Coxe: A Photographer at Our Doorstep
By Pauline Hodencq
Photographs have a unique way of capturing a glance of a moment that can be remembered for a lifetime. Just like any other form of art, photography is a glorified means through which one can see an artist’s perception of life and what seemed relevant, or beautiful to his eye.
I see photographs as a snapshot of history. Over the years, many have captured scenes of genuine human kindness during times of war, the miracle of life, or even simple sightings that cannot escape your mind. The Greenville County Historical Society is lucky to house over 5,000 images from the collection of photographer William B. Coxe.
Mr. Coxe was born in Sanford, NC and raised in Pennsylvania. He moved to Greenville shortly after WWI where he established himself as a professional photographer. The Coxe Collection began with his purchase of photographs taken by James Huntington and William Preston Dowling prior to 1920 when Coxe moved to Greenville. His office was located on top of the Woodside building where he stayed for 55 years.
The Coxe collection is a vestige of early 20 th century Greenville. By the 1920s, Greenville was a thriving metropolitan center due to the textile industry. He did not photograph a particular genre: one day he would focus on church buildings, on another day historic houses, and sometimes even on chickens.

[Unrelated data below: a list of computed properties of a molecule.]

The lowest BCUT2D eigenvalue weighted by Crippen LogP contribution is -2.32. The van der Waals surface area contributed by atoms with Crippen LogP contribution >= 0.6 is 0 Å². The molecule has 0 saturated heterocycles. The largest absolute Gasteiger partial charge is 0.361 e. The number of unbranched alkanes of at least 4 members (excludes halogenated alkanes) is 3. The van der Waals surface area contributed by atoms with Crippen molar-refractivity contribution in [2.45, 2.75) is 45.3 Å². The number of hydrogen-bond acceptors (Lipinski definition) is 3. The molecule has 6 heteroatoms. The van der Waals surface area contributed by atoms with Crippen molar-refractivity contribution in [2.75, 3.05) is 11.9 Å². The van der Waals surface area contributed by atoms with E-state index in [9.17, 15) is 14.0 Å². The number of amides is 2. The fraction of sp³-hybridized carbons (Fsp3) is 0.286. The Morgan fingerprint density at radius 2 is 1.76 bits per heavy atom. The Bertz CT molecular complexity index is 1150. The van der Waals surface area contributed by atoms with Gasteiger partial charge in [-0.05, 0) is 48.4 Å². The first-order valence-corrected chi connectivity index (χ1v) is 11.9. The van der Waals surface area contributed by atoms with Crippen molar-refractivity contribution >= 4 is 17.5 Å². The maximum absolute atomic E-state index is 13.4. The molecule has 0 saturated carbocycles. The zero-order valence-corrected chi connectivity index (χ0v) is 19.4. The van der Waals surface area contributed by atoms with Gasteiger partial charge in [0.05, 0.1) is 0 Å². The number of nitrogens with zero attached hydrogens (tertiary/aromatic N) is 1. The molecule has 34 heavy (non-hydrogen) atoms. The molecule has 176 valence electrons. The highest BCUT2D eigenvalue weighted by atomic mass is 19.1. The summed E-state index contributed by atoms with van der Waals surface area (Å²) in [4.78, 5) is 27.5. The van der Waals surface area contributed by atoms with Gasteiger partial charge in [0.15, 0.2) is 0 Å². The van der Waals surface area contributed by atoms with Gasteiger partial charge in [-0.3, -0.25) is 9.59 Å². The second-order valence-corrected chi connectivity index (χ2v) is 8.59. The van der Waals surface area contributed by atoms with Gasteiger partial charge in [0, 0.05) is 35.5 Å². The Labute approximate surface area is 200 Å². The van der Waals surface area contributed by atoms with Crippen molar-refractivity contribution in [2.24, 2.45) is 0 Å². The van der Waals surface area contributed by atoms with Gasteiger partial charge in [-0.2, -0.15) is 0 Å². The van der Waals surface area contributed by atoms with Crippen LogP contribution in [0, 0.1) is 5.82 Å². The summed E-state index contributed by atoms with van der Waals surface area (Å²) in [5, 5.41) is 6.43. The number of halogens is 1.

Many of his photographs were published in the Greenville News. Mr. Coxe was an active member of his community and became president of the Greenville Art Association. Later in his career, the MGM-International Newsreels hired him to film shorts across the nation, and he became very famous for his aerial pictures.
After his death in 1973, his family generously gave the Greenville County Historical Society some of his old cameras, a collection of old photographs and over 120,000 negatives. This local treasure almost disappeared if it had not been for the collaboration of many people and organizations that helped save some of the damaged nitrate negatives.
Curious to know if Coxe took a picture of your grandmother’s house? Or what Main Street looked like back in the 1940s? Stop by the Historical Society to find out.
The author is a Furman University student and intern of the Greenville County Historical Society.